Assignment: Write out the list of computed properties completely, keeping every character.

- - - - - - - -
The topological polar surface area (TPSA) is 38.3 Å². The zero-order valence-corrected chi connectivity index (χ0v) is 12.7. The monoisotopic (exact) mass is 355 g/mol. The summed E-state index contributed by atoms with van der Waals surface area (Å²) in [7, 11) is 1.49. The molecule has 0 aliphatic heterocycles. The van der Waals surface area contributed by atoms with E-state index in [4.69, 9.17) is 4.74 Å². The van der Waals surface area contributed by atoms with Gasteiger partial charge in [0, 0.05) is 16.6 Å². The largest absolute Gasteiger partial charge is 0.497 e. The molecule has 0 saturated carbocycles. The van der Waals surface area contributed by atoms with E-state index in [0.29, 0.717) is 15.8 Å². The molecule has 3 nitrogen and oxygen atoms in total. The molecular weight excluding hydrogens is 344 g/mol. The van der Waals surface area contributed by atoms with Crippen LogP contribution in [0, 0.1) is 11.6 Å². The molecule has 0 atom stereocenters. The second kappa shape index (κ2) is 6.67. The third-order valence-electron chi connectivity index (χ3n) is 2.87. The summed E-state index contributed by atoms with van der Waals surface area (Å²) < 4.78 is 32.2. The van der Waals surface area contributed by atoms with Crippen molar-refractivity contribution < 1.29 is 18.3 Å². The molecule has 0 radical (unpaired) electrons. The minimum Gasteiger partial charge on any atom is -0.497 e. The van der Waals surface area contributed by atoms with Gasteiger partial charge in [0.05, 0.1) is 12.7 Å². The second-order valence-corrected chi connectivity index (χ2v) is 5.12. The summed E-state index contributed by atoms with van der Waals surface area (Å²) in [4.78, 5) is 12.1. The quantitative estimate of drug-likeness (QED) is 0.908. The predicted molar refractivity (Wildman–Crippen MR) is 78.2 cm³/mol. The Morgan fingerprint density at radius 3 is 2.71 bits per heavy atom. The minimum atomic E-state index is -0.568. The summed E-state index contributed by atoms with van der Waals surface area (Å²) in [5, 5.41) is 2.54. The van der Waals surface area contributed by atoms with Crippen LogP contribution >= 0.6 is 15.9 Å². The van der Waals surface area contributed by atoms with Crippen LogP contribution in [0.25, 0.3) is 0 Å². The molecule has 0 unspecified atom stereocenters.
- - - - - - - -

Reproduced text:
The topological polar surface area (TPSA) is 38.3 Å². The zero-order valence-corrected chi connectivity index (χ0v) is 12.7. The monoisotopic (exact) mass is 355 g/mol. The summed E-state index contributed by atoms with van der Waals surface area (Å²) in [7, 11) is 1.49. The molecule has 0 aliphatic heterocycles. The van der Waals surface area contributed by atoms with E-state index in [4.69, 9.17) is 4.74 Å². The van der Waals surface area contributed by atoms with Gasteiger partial charge in [0, 0.05) is 16.6 Å². The largest absolute Gasteiger partial charge is 0.497 e. The molecule has 0 saturated carbocycles. The van der Waals surface area contributed by atoms with E-state index in [0.29, 0.717) is 15.8 Å². The molecule has 3 nitrogen and oxygen atoms in total. The molecular weight excluding hydrogens is 344 g/mol. The van der Waals surface area contributed by atoms with Crippen LogP contribution in [0, 0.1) is 11.6 Å². The molecule has 0 atom stereocenters. The second kappa shape index (κ2) is 6.67. The third-order valence-electron chi connectivity index (χ3n) is 2.87. The summed E-state index contributed by atoms with van der Waals surface area (Å²) < 4.78 is 32.2. The van der Waals surface area contributed by atoms with Crippen molar-refractivity contribution < 1.29 is 18.3 Å². The molecule has 0 radical (unpaired) electrons. The minimum Gasteiger partial charge on any atom is -0.497 e. The van der Waals surface area contributed by atoms with Gasteiger partial charge in [0.05, 0.1) is 12.7 Å². The second-order valence-corrected chi connectivity index (χ2v) is 5.12. The summed E-state index contributed by atoms with van der Waals surface area (Å²) in [4.78, 5) is 12.1. The quantitative estimate of drug-likeness (QED) is 0.908. The predicted molar refractivity (Wildman–Crippen MR) is 78.2 cm³/mol. The Morgan fingerprint density at radius 3 is 2.71 bits per heavy atom. The minimum atomic E-state index is -0.568. The summed E-state index contributed by atoms with van der Waals surface area (Å²) in [5, 5.41) is 2.54. The van der Waals surface area contributed by atoms with Crippen LogP contribution >= 0.6 is 15.9 Å². The van der Waals surface area contributed by atoms with Crippen LogP contribution in [0.25, 0.3) is 0 Å². The molecule has 0 unspecified atom stereocenters.